His deliberations were insufficient to supply the place of erudition, and consequently, he plunged himself into a thousand absurdities, equaling the one just quoted. We are no less of the opinion, than heretofore, that divine inspiration would be an unerring guide in all things, as well in language as in the matter to be conveyed by it, which renders the book in question, good evidence against itself, that it is a miserable forgery and a libel upon the Christian religion. We will venture to predict that if the golden bible should be rendered into intelligible English, there would not remain a single [65] honest Mormon who should examine the book, (provided he possessed common capacity,) among “the latter day saints.”

Alma is the next hero, who is represented as a descendant of Nephi, and having repented of his sins, commences preaching and repeating the prophecies of Abinadi, who had recently fallen a victim, by the hands of king Noah’s priests. Our hero is more successful than his predecessor, as he succeeds in converting king Noah to the Christian faith, together with many of his subjects.

After their conversion, the ceremony of baptism is to be performed, and the manner in which it was accomplished, in the first exhibition, is somewhat unique. The priest with his disciple are represented as going down into the water, in the river Mormon, and at the same time the believer is buried in the water, he buries himself with him. We are not told whether it was accidental or intentional that they both were immersed at the same time, but we learn, in immediate connection, that the mode adopted at the present day by the anabaptists, was followed and practiced afterwards.

The gospel doctrines, according to the views of our author have, in his clumsy manner, been spread before us, beginning with the hegira of Lehi, pretending that the whole plan of redemption was exhibited by a special revelation to an apostate Jew, six hundred years before our Savior expressly declares the ceremonial law was abrogated and the gospel preached—“The law and the prophets were until John: since that time the kingdom of God is preached, and every man presseth into it,” Luke 16. We will leave the controversy whether the book of Mormon is true, on the subject of this special revelation, or the words of Jesus Christ, as recorded by the evangelist, to be determined at the great BAR of Justice.

The Book of Mosiah is continued by narrating the most [66] ludicrous events, of wars and church schisms, imaginable, under the pontificate of our first immersed king, and the last one in our notable history.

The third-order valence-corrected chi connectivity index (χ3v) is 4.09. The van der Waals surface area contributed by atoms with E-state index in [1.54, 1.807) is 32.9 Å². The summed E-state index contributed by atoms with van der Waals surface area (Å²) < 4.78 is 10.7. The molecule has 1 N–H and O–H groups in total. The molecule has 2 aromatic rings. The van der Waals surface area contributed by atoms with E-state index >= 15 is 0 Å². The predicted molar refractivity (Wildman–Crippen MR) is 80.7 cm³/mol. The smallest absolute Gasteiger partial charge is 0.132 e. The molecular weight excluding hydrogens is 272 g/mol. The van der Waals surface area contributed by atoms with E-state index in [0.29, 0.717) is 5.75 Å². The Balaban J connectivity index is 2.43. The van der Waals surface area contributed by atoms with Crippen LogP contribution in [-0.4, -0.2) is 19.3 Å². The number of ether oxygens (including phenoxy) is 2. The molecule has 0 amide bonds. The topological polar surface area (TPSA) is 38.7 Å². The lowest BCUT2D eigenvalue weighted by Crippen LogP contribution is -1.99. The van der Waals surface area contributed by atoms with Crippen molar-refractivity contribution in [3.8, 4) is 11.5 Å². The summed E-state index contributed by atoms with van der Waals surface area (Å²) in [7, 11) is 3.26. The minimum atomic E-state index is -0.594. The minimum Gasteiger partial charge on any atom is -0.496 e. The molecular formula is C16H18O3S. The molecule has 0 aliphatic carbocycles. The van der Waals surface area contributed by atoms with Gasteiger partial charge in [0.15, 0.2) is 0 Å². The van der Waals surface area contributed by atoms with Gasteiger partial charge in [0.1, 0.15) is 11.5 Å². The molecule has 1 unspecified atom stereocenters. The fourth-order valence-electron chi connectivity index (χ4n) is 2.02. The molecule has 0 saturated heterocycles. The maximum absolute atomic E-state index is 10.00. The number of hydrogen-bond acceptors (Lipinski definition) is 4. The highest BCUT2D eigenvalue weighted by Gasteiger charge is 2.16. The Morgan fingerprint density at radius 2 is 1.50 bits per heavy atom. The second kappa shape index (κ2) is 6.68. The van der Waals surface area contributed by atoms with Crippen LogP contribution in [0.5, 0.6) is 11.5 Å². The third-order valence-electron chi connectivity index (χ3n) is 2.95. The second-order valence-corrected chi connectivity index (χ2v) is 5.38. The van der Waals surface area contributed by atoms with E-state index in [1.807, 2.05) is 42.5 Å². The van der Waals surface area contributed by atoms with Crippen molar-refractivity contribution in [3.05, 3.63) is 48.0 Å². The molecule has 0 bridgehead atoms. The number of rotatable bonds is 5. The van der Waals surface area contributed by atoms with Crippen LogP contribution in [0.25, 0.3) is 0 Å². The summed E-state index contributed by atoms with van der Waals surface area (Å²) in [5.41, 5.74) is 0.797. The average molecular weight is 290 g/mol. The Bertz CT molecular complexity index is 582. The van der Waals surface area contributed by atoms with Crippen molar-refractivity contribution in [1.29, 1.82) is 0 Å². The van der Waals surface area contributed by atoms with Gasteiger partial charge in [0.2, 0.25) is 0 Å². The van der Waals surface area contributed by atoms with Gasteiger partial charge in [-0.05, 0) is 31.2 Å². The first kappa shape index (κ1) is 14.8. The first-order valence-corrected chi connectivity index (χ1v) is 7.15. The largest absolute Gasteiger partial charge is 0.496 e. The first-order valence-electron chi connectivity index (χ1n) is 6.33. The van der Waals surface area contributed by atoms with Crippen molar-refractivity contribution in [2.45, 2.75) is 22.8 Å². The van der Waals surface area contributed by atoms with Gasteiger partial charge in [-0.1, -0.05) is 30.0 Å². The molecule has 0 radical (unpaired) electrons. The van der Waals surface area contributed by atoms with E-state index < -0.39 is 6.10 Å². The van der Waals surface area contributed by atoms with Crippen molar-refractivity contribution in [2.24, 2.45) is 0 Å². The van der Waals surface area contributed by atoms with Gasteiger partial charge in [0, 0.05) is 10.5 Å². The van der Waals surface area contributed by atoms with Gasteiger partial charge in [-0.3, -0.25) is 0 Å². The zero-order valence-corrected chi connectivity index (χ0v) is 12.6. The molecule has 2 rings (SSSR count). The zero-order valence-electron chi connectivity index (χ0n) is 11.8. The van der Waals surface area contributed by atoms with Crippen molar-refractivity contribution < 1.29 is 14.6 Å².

Alma being warned by the Lord to flee his country, he gathers a large concourse of people, and they all start into the wilderness, and travel eight days where they pitch their tents, and afterwards build buildings. The sojourners with Alma endeavor to make him accept the royal sceptre, but he piously declines, and establishes a pontificate and builds a church, p. 203. Alma consecrates divers priests, and they were all just men, and they built a city and called it Helam ; but in the midst of their prosperity and devotions, an army of the Lamanites appeared upon their borders, and they all fled, and finally arrived at the land of Zarahemla, under king Mosiah. The king receives the pilgrims with great kindness, and Alma is continued his high priest. He is authorized by the king to establish churches and ordain priests over them. Seven churches are forthwith built and dedicated to the Christian religion, in which, faith, repentance and baptism is preached by king Mosiah’s priests, in its primitive purity. Alma has a son who has at this time arrived at manhood, (we should infer from this that he was not a Catholic Pontiff,) who persecutes the Christians, to their great annoyance. But the Lord would not suffer his chosen Christian Jews to be persecuted ; and therefore, in the full tide of his wicked career, he is converted, not very unlike that of Paul the Apostle, according to our narator, p. 213. The miracle of young Alma’s conversion is described in the following language. An angel appeared unto Alma and said, “Go thy way, and seek to destroy the church no more, that their prayers may be answered”—“And now Alma, and those that were with him, fell again to the earth, for great was their astonishment” &c.—“And it came to pass, after they had fasted and prayed for the space of two [67] days and two nights, the limbs of Alma receive their strength; and he stood up and began to speak,” &c. and said, “I have repented of my sins, and have been redeemed of the Lord; behold I am born of the spirit.”